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Children's market still young

A new study shows that the online children's market is fairly small but will get a lot bigger.

Every time a child logs on to the Net, Al Gore gets that warm feeling, knowing that he's getting closer to his goal of wiring America's classrooms.

Today the vice president took his campaign to Sacramento, speaking to educators and lawmakers about new legislation that will integrate learning technology into teacher training programs and curricula for kindergarten through 12th grade.

But businesses aiming to cash in on the potentially lucrative children's market--well, they're not sharing Gore's warm feelings. At least not yet.

Despite the proliferation of children's software, the promises to make the Web fun to surf, and the fact that more children are logging on every day, Web businesses aimed at youths just aren't making a lot of money.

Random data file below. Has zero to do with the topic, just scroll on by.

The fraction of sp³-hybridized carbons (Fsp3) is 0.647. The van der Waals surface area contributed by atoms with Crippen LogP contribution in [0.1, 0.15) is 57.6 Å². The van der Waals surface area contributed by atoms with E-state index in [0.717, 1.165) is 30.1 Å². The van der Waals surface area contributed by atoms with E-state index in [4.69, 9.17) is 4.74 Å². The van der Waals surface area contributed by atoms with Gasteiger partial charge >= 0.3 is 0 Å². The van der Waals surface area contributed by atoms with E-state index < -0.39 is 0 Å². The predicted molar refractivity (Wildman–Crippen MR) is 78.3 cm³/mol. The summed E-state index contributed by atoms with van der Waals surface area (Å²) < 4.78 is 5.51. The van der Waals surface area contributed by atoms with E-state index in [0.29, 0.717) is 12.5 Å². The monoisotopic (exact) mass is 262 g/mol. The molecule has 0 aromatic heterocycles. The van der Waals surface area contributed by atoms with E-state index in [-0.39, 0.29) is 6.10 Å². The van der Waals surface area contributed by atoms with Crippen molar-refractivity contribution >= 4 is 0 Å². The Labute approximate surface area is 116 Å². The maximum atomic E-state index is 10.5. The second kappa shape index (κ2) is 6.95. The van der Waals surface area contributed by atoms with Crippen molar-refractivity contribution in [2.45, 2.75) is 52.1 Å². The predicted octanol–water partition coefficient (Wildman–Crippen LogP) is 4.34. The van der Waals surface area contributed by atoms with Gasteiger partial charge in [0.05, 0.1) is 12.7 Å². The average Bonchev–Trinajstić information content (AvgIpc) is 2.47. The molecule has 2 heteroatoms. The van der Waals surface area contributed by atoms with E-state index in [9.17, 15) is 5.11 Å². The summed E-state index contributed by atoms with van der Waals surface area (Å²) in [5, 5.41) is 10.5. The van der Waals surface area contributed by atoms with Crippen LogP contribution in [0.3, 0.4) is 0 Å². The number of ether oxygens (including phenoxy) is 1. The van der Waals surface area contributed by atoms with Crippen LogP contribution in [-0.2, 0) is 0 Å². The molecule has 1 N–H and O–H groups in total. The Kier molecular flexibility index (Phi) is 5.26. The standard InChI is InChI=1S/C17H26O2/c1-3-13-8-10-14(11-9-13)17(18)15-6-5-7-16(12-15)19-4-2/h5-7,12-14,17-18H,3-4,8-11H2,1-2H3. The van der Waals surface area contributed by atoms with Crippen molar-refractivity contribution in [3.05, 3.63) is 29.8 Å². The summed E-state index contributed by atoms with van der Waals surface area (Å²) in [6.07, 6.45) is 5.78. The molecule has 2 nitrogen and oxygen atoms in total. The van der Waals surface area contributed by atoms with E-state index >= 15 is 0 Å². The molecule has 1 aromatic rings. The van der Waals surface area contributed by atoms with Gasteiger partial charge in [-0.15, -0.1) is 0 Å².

That's the conclusion of a Jupiter Communications study released today. "The kids market is still struggling to find its footing in the online marketplace," according to the study.

Unless you're America Online (AOL). AOL "currently dominates the landscape for children's online content--and will continue to do so over the foreseeable future," the report states.

That scenario could change, however, as media conglomerates such as Disney and Nickelodeon get their acts together with comprehensive kids-oriented sites.

Government initiatives like Gore's also could also give business a good shot in the arm, according to the study. "With increased government initiatives--and pressure--aimed at wiring public schools for Internet access, the growth in the number of kids with access to the Web from the classroom is expected to increase from 1.5 million in 1996 to 20.2 million in 2002," the study states.

But for now, revenues from the online kids market remain pretty small: At the end of 1996, they totaled $306 million. However, by the end of 2002, Web developers that have stuck it out could be richly rewarded, with revenue reaching an estimated $1.8 billion.

Meanwhile, the industry needs to focus on some crucial issues. Parents are--and will remain--concerned about their children being protected online. That means the Web will have to not only be safe from adult-only content, but also from marketers preying on children.

Jupiter released the study in anticipation of its online conference Digital Kids II, to be held in San Francisco in June.